Malaysia was one of three countries considered by the Economist for the ‘Country of the Year’ award in 2018. Ethiopia and Armenia were the other two finalists with the latter being the winner. The word that will figure in the minds of Liberal Malaysians at this news will be ‘ambivalence’.
At the start of 2018 it was quite impossible to imagine that Malaysia could win or, let alone, be in the running for any international award with the word ‘best’ in it. The ruling party at that time, Barisan National, had been in power since the end of colonialism in 1957. It was a party mired in corruption of epic proportions and was dragging the country down with it. People were desperate for change. The opposition was voted in in May through high voter turnout.
It was an election hailed for being truly democratic in nature. The New York Times published an article titled, ‘What Just Happened in Malaysia?’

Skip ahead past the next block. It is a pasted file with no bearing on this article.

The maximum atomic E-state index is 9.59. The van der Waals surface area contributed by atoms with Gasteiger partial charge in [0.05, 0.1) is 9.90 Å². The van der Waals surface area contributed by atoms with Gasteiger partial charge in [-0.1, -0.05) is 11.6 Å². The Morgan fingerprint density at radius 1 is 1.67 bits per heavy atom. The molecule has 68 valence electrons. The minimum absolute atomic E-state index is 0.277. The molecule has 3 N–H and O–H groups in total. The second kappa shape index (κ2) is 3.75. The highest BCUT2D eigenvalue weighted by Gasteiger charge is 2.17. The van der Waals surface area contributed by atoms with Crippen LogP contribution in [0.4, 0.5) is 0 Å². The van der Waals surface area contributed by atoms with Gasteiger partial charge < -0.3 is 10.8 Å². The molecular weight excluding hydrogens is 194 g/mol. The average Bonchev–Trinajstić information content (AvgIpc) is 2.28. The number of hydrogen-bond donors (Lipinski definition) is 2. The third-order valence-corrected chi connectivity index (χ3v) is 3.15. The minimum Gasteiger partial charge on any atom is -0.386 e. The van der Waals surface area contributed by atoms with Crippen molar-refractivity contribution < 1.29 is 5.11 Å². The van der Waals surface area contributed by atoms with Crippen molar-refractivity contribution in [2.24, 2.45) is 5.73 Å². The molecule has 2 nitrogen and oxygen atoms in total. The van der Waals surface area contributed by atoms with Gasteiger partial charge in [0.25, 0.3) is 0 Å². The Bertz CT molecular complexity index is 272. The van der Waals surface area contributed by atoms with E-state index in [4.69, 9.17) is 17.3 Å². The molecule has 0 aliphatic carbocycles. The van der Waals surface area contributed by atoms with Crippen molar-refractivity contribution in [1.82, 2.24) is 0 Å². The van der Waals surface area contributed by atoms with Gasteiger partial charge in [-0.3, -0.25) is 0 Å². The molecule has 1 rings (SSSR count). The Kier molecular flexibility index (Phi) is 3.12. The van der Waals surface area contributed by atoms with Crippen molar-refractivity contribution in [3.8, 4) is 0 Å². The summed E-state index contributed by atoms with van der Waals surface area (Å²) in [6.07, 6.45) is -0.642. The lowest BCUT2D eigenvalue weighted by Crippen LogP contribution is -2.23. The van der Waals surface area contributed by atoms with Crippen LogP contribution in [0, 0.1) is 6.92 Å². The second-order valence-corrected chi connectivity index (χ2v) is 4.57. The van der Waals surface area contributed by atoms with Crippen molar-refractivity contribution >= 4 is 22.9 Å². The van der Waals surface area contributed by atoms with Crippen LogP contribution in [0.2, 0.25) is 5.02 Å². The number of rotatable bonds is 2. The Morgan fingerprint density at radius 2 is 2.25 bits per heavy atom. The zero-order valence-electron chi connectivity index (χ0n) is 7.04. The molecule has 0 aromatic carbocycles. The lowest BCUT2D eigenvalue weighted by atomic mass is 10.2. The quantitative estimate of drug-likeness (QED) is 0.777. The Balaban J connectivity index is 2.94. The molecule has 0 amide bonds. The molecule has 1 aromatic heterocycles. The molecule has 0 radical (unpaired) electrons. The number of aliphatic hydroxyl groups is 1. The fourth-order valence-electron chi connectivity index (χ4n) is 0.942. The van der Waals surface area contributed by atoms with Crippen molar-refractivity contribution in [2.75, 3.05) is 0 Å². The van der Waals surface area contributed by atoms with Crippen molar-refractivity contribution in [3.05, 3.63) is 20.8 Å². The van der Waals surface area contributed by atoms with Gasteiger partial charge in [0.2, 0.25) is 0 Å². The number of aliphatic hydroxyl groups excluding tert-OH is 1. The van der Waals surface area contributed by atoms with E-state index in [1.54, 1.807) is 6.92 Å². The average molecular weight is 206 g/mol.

Hope and change was in the air, finally. However, since then it is becoming clear that change is either slow to arrive or will never arrive. This change revolves around the rights of minorities in Malaysia. Malay rights are so deeply entrenched that the Government is running scared of repealing these and introducing the notion of equal rights for all citizens.
This intransigent stance has cost Malaysia the crowning glory of ‘Country of the Year’ award.
As a Liberal Malaysian I am left wondering whether there is cause for celebration at all. It would have been unthinkable at one time for Malaysia to figure in any nomination for ‘best country’ but the victory seems exceedingly hollow today. To have come thus far and to fall back on a ‘no change’ political agenda is an abysmal mockery of democracy.